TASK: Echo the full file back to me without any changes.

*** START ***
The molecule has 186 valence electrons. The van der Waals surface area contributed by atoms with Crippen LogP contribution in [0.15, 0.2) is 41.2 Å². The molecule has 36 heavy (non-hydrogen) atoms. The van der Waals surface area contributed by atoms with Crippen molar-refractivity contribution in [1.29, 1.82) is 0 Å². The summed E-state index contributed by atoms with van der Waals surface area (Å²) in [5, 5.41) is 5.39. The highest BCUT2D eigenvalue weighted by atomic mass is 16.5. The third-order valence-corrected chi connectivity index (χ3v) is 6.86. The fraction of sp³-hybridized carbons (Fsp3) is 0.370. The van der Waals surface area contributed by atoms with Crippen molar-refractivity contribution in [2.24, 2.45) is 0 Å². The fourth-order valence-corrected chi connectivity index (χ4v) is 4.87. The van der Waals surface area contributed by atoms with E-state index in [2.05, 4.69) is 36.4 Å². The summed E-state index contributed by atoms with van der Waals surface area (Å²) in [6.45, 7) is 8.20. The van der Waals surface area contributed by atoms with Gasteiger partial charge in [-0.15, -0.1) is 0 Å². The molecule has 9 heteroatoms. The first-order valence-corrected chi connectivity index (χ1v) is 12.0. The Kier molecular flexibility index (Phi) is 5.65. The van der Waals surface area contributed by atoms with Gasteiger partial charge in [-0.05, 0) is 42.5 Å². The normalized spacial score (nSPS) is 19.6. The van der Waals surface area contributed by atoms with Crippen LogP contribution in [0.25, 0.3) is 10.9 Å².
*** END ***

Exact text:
The molecule has 186 valence electrons. The van der Waals surface area contributed by atoms with Crippen LogP contribution in [0.15, 0.2) is 41.2 Å². The molecule has 36 heavy (non-hydrogen) atoms. The van der Waals surface area contributed by atoms with Crippen molar-refractivity contribution in [1.29, 1.82) is 0 Å². The summed E-state index contributed by atoms with van der Waals surface area (Å²) in [5, 5.41) is 5.39. The highest BCUT2D eigenvalue weighted by atomic mass is 16.5. The third-order valence-corrected chi connectivity index (χ3v) is 6.86. The fraction of sp³-hybridized carbons (Fsp3) is 0.370. The van der Waals surface area contributed by atoms with Crippen molar-refractivity contribution in [2.24, 2.45) is 0 Å². The fourth-order valence-corrected chi connectivity index (χ4v) is 4.87. The van der Waals surface area contributed by atoms with E-state index in [2.05, 4.69) is 36.4 Å². The summed E-state index contributed by atoms with van der Waals surface area (Å²) in [6.45, 7) is 8.20. The van der Waals surface area contributed by atoms with Gasteiger partial charge in [-0.15, -0.1) is 0 Å². The molecule has 9 heteroatoms. The first-order valence-corrected chi connectivity index (χ1v) is 12.0. The Kier molecular flexibility index (Phi) is 5.65. The van der Waals surface area contributed by atoms with Gasteiger partial charge in [-0.05, 0) is 42.5 Å². The normalized spacial score (nSPS) is 19.6. The van der Waals surface area contributed by atoms with Crippen LogP contribution in [0.25, 0.3) is 10.9 Å².